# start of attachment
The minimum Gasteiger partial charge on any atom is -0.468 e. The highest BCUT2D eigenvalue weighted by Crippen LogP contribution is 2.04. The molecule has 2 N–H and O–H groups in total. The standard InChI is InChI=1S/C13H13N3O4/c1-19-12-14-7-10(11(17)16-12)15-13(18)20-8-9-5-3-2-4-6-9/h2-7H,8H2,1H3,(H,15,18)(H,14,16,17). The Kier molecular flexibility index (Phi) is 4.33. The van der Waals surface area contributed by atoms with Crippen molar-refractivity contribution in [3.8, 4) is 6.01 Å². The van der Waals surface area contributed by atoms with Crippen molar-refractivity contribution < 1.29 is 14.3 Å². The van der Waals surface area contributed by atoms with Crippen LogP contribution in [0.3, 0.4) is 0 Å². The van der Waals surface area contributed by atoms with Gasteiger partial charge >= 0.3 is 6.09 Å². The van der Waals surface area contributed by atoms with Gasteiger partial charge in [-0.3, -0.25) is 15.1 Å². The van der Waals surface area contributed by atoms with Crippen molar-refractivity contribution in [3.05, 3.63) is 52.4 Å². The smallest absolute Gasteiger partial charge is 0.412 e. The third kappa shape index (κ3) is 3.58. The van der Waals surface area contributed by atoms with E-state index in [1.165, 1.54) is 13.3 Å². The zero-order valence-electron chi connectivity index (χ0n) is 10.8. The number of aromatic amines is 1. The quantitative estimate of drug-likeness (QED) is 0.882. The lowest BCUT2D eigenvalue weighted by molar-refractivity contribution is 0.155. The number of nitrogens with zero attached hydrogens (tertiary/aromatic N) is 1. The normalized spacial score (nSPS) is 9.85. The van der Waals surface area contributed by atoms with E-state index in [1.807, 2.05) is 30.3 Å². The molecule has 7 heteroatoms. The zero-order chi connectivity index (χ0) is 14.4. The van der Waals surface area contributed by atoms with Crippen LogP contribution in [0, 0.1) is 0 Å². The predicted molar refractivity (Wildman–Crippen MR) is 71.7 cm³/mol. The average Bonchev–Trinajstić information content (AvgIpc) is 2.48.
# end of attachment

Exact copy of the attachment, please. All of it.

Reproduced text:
The minimum Gasteiger partial charge on any atom is -0.468 e. The highest BCUT2D eigenvalue weighted by Crippen LogP contribution is 2.04. The molecule has 2 N–H and O–H groups in total. The standard InChI is InChI=1S/C13H13N3O4/c1-19-12-14-7-10(11(17)16-12)15-13(18)20-8-9-5-3-2-4-6-9/h2-7H,8H2,1H3,(H,15,18)(H,14,16,17). The Kier molecular flexibility index (Phi) is 4.33. The van der Waals surface area contributed by atoms with Crippen molar-refractivity contribution in [3.8, 4) is 6.01 Å². The van der Waals surface area contributed by atoms with Crippen molar-refractivity contribution < 1.29 is 14.3 Å². The van der Waals surface area contributed by atoms with Crippen LogP contribution in [0.3, 0.4) is 0 Å². The van der Waals surface area contributed by atoms with Gasteiger partial charge >= 0.3 is 6.09 Å². The van der Waals surface area contributed by atoms with Gasteiger partial charge in [-0.3, -0.25) is 15.1 Å². The van der Waals surface area contributed by atoms with Crippen molar-refractivity contribution in [3.05, 3.63) is 52.4 Å². The smallest absolute Gasteiger partial charge is 0.412 e. The third kappa shape index (κ3) is 3.58. The van der Waals surface area contributed by atoms with E-state index in [1.165, 1.54) is 13.3 Å². The zero-order valence-electron chi connectivity index (χ0n) is 10.8. The number of aromatic amines is 1. The quantitative estimate of drug-likeness (QED) is 0.882. The lowest BCUT2D eigenvalue weighted by molar-refractivity contribution is 0.155. The number of nitrogens with zero attached hydrogens (tertiary/aromatic N) is 1. The normalized spacial score (nSPS) is 9.85. The van der Waals surface area contributed by atoms with E-state index in [1.807, 2.05) is 30.3 Å². The molecule has 7 heteroatoms. The zero-order chi connectivity index (χ0) is 14.4. The van der Waals surface area contributed by atoms with Crippen LogP contribution in [0, 0.1) is 0 Å². The predicted molar refractivity (Wildman–Crippen MR) is 71.7 cm³/mol. The average Bonchev–Trinajstić information content (AvgIpc) is 2.48.